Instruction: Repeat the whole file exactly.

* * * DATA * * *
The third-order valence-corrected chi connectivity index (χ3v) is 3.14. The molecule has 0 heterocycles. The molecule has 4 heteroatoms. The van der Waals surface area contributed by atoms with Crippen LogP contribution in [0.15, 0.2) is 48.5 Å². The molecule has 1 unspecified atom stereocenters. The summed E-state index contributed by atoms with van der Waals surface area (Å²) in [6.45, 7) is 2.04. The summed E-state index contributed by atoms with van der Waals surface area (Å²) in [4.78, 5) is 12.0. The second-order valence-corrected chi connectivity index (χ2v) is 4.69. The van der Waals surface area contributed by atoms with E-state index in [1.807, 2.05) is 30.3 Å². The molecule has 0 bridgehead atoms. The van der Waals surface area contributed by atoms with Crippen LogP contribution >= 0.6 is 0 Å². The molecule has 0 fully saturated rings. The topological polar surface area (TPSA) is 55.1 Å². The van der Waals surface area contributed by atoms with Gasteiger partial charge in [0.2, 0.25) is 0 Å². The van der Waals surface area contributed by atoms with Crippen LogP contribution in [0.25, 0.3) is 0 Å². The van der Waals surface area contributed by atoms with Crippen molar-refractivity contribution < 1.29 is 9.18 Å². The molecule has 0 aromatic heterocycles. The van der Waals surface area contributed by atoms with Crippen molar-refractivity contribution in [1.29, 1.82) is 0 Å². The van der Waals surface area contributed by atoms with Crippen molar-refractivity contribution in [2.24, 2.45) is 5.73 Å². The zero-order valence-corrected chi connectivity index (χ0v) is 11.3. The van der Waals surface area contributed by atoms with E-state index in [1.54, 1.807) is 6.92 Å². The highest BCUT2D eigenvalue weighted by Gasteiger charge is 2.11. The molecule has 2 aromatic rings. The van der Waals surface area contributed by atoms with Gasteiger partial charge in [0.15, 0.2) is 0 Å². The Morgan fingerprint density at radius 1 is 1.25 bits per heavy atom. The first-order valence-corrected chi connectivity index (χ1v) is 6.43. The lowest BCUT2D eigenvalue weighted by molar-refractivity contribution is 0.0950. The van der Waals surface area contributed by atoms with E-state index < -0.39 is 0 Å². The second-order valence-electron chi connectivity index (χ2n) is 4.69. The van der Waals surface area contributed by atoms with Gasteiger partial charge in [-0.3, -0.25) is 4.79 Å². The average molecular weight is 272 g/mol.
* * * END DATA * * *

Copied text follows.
The third-order valence-corrected chi connectivity index (χ3v) is 3.14. The molecule has 0 heterocycles. The molecule has 4 heteroatoms. The van der Waals surface area contributed by atoms with Crippen LogP contribution in [0.15, 0.2) is 48.5 Å². The molecule has 1 unspecified atom stereocenters. The summed E-state index contributed by atoms with van der Waals surface area (Å²) in [6.45, 7) is 2.04. The summed E-state index contributed by atoms with van der Waals surface area (Å²) in [4.78, 5) is 12.0. The second-order valence-corrected chi connectivity index (χ2v) is 4.69. The van der Waals surface area contributed by atoms with E-state index in [1.807, 2.05) is 30.3 Å². The molecule has 0 bridgehead atoms. The van der Waals surface area contributed by atoms with Crippen LogP contribution >= 0.6 is 0 Å². The molecule has 0 fully saturated rings. The topological polar surface area (TPSA) is 55.1 Å². The van der Waals surface area contributed by atoms with Gasteiger partial charge in [0.2, 0.25) is 0 Å². The van der Waals surface area contributed by atoms with Crippen LogP contribution in [0.25, 0.3) is 0 Å². The van der Waals surface area contributed by atoms with Crippen molar-refractivity contribution < 1.29 is 9.18 Å². The molecule has 0 aromatic heterocycles. The van der Waals surface area contributed by atoms with Crippen molar-refractivity contribution in [1.29, 1.82) is 0 Å². The van der Waals surface area contributed by atoms with Crippen molar-refractivity contribution in [2.24, 2.45) is 5.73 Å². The zero-order valence-corrected chi connectivity index (χ0v) is 11.3. The van der Waals surface area contributed by atoms with E-state index in [1.54, 1.807) is 6.92 Å². The highest BCUT2D eigenvalue weighted by Gasteiger charge is 2.11. The molecule has 2 aromatic rings. The van der Waals surface area contributed by atoms with Gasteiger partial charge in [0.15, 0.2) is 0 Å². The Morgan fingerprint density at radius 1 is 1.25 bits per heavy atom. The first-order valence-corrected chi connectivity index (χ1v) is 6.43. The lowest BCUT2D eigenvalue weighted by molar-refractivity contribution is 0.0950. The van der Waals surface area contributed by atoms with E-state index < -0.39 is 0 Å². The second-order valence-electron chi connectivity index (χ2n) is 4.69. The van der Waals surface area contributed by atoms with Gasteiger partial charge in [-0.3, -0.25) is 4.79 Å². The average molecular weight is 272 g/mol.